The steering wheel also moves electrically, so it’s easy to get it set just right, and behind it, you’ll find a stalk for the gearbox – so much easier than reaching down for a gear selector. 

The interior looks the business, too, and you get plenty of smaller storage spaces so it doesn’t end up looking like an episode of Hoarders. The door bins swallow a large bottle with room to spare, the glovebox is a decent size and you get a cubby for your phone in the centre console, complete with a USB-C, 12V socket and wireless charging. 

Under the centre armrest, you’ll find more storage and two more USB-Cs, plus the top of the armrest splits so you can trail cables out one side while resting your arm on the other. 

Space in the back seats

Tall adults will be happy in the back of the Mercedes E-Class, where they’ll have plenty of space and a decent amount of headroom even in cars fitted with the optional glass roof. That being said, a BMW 5 Series has a tiny bit more space.

Nevertheless, three adults will fit in the back of the Merc okay. You get more room than you would in the smaller C-Class although your middle passenger’s feet will have to straddle the large transmission tunnel running down the centre of the floor, and the low front seats mean they can’t squeeze their feet underneath.

On the upside, the E-Class’s large rear doors and the sheer amount of space on offer mean slotting a baby seat into the car’s ISOFIX mounts is easy, even with big baby seats.

And your rear-seat passengers won’t feel short-changed once they’re belted in. They get their digital controls for the ventilation system as well as a pair of USB-C plugs and a 12V socket. You’ll also find more storage under the back seat’s centre armrest along with a couple of cupholders that pop ou of the front. 

Boot space

The Mercedes E-Class has a class-leading capacity of 540 litres, 'blowing away' the BMW 5 Series and Audi A6’s boot capacity by, erm, 10 litres. Actually, the boxy shape of the Audi’s boot means it is slightly more practical.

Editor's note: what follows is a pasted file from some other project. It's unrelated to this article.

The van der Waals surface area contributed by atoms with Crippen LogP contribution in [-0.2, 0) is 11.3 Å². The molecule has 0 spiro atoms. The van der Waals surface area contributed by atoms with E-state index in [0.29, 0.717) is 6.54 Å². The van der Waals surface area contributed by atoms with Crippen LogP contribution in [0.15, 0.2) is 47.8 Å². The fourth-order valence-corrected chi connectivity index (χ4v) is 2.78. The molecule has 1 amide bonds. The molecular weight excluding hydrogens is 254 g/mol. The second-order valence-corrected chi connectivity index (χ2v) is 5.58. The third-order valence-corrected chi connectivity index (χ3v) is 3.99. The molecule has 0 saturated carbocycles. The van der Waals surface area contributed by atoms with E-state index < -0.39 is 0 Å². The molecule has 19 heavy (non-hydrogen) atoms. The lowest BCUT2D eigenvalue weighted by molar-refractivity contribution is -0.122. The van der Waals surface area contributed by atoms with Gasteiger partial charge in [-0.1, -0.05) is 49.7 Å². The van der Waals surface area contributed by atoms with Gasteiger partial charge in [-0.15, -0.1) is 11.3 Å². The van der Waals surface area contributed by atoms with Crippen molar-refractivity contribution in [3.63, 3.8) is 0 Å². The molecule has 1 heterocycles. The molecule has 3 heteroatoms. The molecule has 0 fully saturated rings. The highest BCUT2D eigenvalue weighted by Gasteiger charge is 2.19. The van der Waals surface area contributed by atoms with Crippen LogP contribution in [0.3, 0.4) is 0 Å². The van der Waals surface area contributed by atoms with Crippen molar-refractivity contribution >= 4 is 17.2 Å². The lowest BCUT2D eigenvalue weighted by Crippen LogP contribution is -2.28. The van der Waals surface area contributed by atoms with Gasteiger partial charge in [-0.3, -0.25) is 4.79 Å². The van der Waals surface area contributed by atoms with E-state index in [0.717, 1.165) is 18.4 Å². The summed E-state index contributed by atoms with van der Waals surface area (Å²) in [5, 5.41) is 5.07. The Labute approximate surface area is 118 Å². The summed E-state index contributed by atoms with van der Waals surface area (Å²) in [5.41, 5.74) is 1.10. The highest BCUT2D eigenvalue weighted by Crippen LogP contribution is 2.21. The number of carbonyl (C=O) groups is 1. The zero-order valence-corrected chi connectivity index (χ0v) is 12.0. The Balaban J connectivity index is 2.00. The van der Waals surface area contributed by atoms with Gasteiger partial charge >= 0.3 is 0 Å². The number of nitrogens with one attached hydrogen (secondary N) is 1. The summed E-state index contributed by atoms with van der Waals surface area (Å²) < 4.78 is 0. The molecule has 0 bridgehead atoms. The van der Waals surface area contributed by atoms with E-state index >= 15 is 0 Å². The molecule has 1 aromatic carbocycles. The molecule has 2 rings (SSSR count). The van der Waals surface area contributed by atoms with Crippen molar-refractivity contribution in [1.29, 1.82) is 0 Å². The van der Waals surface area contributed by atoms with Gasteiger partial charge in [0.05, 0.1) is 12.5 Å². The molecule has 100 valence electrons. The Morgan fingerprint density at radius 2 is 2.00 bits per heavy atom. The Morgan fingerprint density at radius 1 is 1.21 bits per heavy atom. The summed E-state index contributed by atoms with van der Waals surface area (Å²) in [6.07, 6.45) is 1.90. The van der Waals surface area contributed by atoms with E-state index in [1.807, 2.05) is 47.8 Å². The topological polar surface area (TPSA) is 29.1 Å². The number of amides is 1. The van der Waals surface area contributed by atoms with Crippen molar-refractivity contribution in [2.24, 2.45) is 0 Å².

You’d be pulling hairs to find much fault with the Merc’s load bay, though. Its lid rises electrically (a bit unnecessary) to reveal a fairly wide load opening and a small load lip for a saloon, which means you can load the car without breaking your back. 

It’s practically thought-out with tethers in the floor for your luggage, hooks for your shopping and netted storage for smaller items. You’ll find storage under the floor for soft bags and you can hook the boot floor in an upright position so it doesn’t get in the way. 

Folding the back seats is easy, they drop down at the touch of a couple of buttons in the boot and the resulting additional space is big enough to swallow an adult’s bike. 

Problems? Well, you’d probably swap Mercedes’ trademark collapsable boot box for a handier 12V power socket.

Interior style, infotainment and accessories

The high-quality cabin that would be expected of the big Mercedes, and the screens are lovely, although others maybe do it slightly better. And the steering wheel-mounted touchpads aren’t the easiest thing to use

The Mercedes E-Class’s interior looks lush. Its sweeping design hasn’t aged and the latest model comes with a choice of new trims that make it feel even fresher. 

Quality is also pretty good. Real leather is used for the seats, while the fake leather on the doors and dashboard still feels nice. As good as a BMW or Audi? Not quite, the Audi has a more consistent feeling of quality and literally, no plastics in the BMW feel cheap.

What neither of those cars can offer are the Mercedes’ huge infotainment screens that look classy and expensive housed under a single piece of glass. Unlike in other markets, in the UK you get the two big screens as standard, and they are sharp and colourful in equal measure.

The centre touchscreen is easy to swipe through, and the new touchpad control on the centre console is easier to use than the scroll wheel fitted to older models. You also get touch controls on the steering wheel, but they’re a bit awkward to use.